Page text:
The latest demand for 10 percent in spending cuts by all state agencies has raised a possibility once unthinkable in Texas: closing some prisons.
The Austin American-Statesman reported in its Sunday editions that some officials say a reduction in the number of state prison beds is on the table as a possible measure in the struggle to balance the state budget by next year's Legislature.
One in every 22 Texans are in the criminal justice system - on probation, on parole, in prison," Texas House Corrections Committee Chairman Jim McReynolds told the newspaper.
"Because we invested in treatment and re-entry and rehabilitation programs starting several years ago, Texas is in a position to have those drive the discussion for the first time that I can remember, instead of just incarceration or building new prisons. That's a big change from the past," the Lufkin Democrat said.
The state tripled the size of the prison system during the 1990s under the decades-old criminal justice doctrine centered on building more prisons. Now, state officials have found that expanded treatment and rehabilitation programs have shrunk the inmate population, leading to about 2,000 empty prison beds. They have also said that greater use of in-prison treatment programs and community-based probation and rehabilitation efforts have reduced the number of imprisoned nonviolent offenders.
Housing one felon in prison costs the state an average of about $47 per day, while probation costs an average of $1.24 per day, parole supervision costs about $3.74 per day, according to state statistics. Community-based supervision programs cost the state from $5.56 to $47 per day or more, depending on the program and whether secure housing is provided, the newspaper reported.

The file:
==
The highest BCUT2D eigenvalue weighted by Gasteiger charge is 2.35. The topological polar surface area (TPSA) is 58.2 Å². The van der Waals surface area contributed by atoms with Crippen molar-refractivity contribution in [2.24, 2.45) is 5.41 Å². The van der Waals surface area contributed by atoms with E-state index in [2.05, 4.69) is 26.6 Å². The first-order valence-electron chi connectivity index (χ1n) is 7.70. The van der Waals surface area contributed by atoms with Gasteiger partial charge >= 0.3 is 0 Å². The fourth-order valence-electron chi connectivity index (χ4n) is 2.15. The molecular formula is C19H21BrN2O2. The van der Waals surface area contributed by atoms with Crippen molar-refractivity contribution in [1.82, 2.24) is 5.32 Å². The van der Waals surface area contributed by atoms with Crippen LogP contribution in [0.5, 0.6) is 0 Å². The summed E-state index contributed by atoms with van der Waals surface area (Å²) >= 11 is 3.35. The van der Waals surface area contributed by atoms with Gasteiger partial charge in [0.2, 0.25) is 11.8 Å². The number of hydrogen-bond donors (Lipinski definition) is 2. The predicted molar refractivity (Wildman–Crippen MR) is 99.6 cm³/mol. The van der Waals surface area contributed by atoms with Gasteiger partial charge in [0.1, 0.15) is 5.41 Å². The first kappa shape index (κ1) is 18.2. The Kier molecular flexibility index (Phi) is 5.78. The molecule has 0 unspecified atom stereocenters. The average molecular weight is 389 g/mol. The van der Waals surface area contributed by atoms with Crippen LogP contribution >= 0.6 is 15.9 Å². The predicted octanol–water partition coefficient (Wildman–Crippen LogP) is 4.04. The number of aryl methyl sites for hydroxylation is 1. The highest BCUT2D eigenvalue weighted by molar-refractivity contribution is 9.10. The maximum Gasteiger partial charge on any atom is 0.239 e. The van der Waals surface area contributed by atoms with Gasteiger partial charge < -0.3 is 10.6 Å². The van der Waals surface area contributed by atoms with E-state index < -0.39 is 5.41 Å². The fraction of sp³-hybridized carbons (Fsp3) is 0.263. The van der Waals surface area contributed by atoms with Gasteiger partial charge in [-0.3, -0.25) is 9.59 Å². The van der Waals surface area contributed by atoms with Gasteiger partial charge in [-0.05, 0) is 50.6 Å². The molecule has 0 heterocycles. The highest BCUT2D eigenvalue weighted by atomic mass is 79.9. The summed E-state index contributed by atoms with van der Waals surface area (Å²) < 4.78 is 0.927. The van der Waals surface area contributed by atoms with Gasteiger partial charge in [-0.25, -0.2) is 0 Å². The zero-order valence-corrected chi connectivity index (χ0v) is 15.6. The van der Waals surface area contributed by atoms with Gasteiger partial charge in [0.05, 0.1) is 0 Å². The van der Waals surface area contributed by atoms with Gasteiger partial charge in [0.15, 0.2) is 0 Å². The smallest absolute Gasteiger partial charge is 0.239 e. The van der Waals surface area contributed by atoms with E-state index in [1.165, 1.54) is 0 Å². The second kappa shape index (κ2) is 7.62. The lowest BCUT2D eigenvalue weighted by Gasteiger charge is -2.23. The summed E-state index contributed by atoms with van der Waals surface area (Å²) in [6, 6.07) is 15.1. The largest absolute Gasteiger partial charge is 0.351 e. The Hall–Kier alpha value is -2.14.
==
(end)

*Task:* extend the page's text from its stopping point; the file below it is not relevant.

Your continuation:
McReynolds said lawmakers made the wrong choice the last time they had to make spending cuts across the board, cutting spending on the probation and rehabilitation programs at 112 state prisons instead of the prisons themselves.
"The result was that our prison population went up, and it ended up costing us more in the long run," he said.
He said he hopes lawmakers avoid that mistake when they grapple with a possible $18 billion budget shortfall for 2012-13 in next year's Legislature.
"This should be a no-brainer. We can't do that again," McReynolds said.
His counterpart in the Texas Senate, longtime Senate Criminal Justice Committee Chairman John Whitmire, said, "We should not close any prison just to save money."
However, the Houston Democrat said that does not mean prison closings would be off the table.
"If we can do it for efficiency and maintain public safety - which should be the No. 1 priority for anything we do - then you'll see us getting serious about it. We may be in the position at some point where we may not need one, two or three (prison) units. It's a place I can't ever remember Texas has been in."